Kazimier sat on Wren's sofa.  "A little.  Just making sure you're settling in and Wren is adjusting."

Wren returned to her task.  "We're good."  She wrung the soap out of Jyslyn's copper hair.

"Wren's been busy making sure I get settled in."

"Good, good."  Kazimier held his breath.  "The Dame Knight was worried about your presence yesterday.  You might want to avoid her until she leaves."

10 Jan 2019

The Elf's Prisoner - Commentary 11

Cultural misunderstandings, in The Elf's Prisoner Chapter 11.

I had a bit of fun while writing the chapter.  I decided I wanted to emphasize that Wildwood was a matriarchy.  It wasn't enough to have a Council of Matriarchs; the society needed to reflect the difference.  I blew it with the shopkeeper in Chapter 9.  The owner should have been a woman, with Tersial being her husband.  This is why worldbuilding is done before writing starts, not after or, in this case, during.  The quick fix would be to change Tersial's name to something like Terenia and flip all the character's pronouns.  The character isn't major and only exists to show how Wildwood denizens aren't happy with Jyslyn being there.

Anyway, the idea I wanted out was that the average elf woman are far more forward than the average human woman from the Seven Dominions.  Leomund got to be my lab rat for that.  Lia, the serving girl, took a shine to him; after all, Leomund is exotic to her.  She took the initiative and then took Leomund out.  Lia was the pursuer, the aggressor.  Leo just went for the ride.  When Kaleena caught them, she went straight to Lia, not because Leomund is a guest in the city but because she knew whose idea it was.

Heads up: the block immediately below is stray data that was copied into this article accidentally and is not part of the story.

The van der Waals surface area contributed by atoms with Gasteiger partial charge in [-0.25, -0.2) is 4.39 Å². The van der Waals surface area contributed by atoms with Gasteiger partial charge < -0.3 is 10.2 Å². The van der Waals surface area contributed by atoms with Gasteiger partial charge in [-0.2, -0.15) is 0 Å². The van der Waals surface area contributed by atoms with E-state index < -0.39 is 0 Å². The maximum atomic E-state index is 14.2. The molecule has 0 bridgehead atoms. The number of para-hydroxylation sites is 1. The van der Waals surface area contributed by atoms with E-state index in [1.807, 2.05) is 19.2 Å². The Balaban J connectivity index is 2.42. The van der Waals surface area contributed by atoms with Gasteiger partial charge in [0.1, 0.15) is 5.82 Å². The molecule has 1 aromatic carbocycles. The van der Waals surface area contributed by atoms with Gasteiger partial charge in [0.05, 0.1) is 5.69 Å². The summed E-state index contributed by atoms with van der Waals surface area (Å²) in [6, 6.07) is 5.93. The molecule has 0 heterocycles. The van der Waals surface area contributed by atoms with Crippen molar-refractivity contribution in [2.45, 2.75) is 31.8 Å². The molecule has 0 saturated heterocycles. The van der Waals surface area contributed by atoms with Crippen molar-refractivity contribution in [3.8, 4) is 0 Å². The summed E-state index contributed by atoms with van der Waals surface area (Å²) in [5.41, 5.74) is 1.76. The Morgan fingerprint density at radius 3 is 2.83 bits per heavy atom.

I wanted to try something different with Lia's dialogue.  Leomund doesn't speak elven, more because I didn't want to create a language whole cloth during NaNoWriMo.  Instead, she understands the language used in the Seven Dominions but not fluently.  Elements of how the elven language works came out.  To emphasize that, I turned to a real language, French.  I translated Lia's words into French, then did a blind idiot translation back, keeping the word order.  Her first sizable dialogue, "I you understand.  What is it you want?" started as, "I understand you.  What would you like?"  In French, "Je vous comprende,  Qu'est-ce que vous voulez?"  Going back, I went word by word instead of by sentence.  And I did that for each time she spoke.  The process didn't slow me down that much.  The problem on re-reading it is that the lines aren't that complex.